Coins have been used as a form of currency across the world for almost three thousand years. Much like today, the earliest coins were formed from metals, with more precious metals reflecting higher monetary value. The most common shape of coin is a flat, rounded disc shape, which also tends to be small in size. Antique and rare coins can hold high value on the collectors' market, and some coins produced by Spain can be of particular interest to numismatists. First minted during the height of Spain's power in the 16th century, the doubloon was a coin crafted from 22-carat gold and became one of the coins hoarded by pirates as treasure; as a result, Spanish coins have been salvaged from shipwrecks worldwide. A few years ago, a rare Tricentennial Royal coin was found off the coast of Florida, worth an estimated $500,000.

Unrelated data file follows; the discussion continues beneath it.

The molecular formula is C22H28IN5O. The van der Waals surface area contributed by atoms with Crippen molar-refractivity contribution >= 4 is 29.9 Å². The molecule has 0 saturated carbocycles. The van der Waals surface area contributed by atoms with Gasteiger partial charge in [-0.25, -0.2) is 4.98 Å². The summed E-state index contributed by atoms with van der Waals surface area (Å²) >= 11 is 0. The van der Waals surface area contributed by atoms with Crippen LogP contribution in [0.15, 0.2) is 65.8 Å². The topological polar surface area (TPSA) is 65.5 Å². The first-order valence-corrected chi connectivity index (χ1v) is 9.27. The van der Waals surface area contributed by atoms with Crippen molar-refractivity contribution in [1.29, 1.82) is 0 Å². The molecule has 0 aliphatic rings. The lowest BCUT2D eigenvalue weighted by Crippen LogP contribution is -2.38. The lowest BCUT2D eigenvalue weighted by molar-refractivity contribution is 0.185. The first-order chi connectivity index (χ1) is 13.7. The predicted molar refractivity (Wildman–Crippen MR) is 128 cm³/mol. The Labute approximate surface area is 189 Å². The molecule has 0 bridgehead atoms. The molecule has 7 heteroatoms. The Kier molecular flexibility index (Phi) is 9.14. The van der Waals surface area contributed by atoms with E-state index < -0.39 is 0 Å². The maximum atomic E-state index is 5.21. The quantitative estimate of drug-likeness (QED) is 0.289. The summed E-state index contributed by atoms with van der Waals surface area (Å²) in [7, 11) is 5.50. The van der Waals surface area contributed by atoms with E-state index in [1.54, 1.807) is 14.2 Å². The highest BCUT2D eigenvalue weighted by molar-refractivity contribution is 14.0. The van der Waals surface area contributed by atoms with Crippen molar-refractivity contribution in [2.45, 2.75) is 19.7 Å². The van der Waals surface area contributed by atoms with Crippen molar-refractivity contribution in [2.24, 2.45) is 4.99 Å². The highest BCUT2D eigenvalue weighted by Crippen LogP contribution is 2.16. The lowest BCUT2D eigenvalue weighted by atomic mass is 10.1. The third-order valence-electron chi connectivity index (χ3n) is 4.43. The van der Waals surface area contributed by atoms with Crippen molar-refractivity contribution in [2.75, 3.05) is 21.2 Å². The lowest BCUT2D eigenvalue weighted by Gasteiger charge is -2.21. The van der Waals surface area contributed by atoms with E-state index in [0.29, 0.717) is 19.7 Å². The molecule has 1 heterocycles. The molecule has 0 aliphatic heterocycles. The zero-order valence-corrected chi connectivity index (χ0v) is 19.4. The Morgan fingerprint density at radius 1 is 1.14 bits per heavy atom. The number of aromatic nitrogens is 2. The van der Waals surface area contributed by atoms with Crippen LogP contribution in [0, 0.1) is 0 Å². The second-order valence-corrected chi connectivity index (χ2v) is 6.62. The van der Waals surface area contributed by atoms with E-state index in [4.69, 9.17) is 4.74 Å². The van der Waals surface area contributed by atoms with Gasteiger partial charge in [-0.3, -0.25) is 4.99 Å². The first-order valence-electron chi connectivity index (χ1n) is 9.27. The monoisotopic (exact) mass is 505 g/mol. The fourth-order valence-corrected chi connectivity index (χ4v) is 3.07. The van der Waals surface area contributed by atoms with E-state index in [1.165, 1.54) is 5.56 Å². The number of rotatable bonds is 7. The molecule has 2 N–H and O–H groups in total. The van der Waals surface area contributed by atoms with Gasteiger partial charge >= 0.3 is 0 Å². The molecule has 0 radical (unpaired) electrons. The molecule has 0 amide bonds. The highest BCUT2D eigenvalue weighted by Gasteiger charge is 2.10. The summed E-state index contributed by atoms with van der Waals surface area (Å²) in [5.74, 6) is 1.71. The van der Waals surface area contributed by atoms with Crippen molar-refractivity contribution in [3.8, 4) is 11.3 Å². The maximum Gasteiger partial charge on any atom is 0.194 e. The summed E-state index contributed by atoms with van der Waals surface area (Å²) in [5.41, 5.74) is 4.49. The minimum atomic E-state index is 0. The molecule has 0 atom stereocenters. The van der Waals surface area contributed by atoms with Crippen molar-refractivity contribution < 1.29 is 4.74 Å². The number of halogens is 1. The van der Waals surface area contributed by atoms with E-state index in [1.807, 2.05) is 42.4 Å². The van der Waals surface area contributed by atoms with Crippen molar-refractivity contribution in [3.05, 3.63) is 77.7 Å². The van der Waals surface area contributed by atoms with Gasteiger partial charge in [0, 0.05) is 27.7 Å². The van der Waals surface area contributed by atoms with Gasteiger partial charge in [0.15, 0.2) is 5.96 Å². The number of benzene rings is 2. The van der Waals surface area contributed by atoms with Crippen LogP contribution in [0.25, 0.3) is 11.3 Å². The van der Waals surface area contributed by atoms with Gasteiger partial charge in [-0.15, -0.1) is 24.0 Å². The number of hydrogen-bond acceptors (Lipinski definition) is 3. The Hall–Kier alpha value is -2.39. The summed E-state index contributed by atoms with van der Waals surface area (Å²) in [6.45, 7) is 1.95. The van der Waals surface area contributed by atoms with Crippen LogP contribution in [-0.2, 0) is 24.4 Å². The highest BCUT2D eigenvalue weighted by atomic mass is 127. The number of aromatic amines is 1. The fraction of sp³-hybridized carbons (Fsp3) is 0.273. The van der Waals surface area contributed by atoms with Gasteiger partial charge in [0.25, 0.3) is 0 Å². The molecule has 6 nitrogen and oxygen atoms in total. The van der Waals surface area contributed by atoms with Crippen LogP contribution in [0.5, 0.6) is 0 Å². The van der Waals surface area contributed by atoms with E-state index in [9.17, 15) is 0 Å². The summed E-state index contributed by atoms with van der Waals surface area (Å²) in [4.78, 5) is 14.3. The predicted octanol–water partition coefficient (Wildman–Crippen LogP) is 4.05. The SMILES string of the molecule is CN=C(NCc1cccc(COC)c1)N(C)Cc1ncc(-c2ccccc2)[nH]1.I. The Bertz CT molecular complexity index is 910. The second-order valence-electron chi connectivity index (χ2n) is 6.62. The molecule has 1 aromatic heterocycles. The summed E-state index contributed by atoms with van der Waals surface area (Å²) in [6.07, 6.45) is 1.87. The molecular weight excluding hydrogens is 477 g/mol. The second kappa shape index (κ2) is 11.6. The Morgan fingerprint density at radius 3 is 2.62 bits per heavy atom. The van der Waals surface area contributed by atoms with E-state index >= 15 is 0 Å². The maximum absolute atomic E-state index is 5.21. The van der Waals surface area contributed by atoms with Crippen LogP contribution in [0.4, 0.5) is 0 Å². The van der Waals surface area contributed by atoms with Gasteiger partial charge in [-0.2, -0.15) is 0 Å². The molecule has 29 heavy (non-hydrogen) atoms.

Now and then throughout the history of art one stumbles upon pieces where on the artist has utilized a contemporary’s style as inspiration. Why is this so? Lack of imagination is definitely not the answer. Beneath the surface of the artwork lie several factors that exemplify the saying “imitation is the highest form of flattery”.
A buck, a single - the dollar bill is perhaps the most recognised legal tender around the world. But did you know that before the American Revolutionary War, coins made up the U.S.'s currency - and there was not a single dollar bill in sight.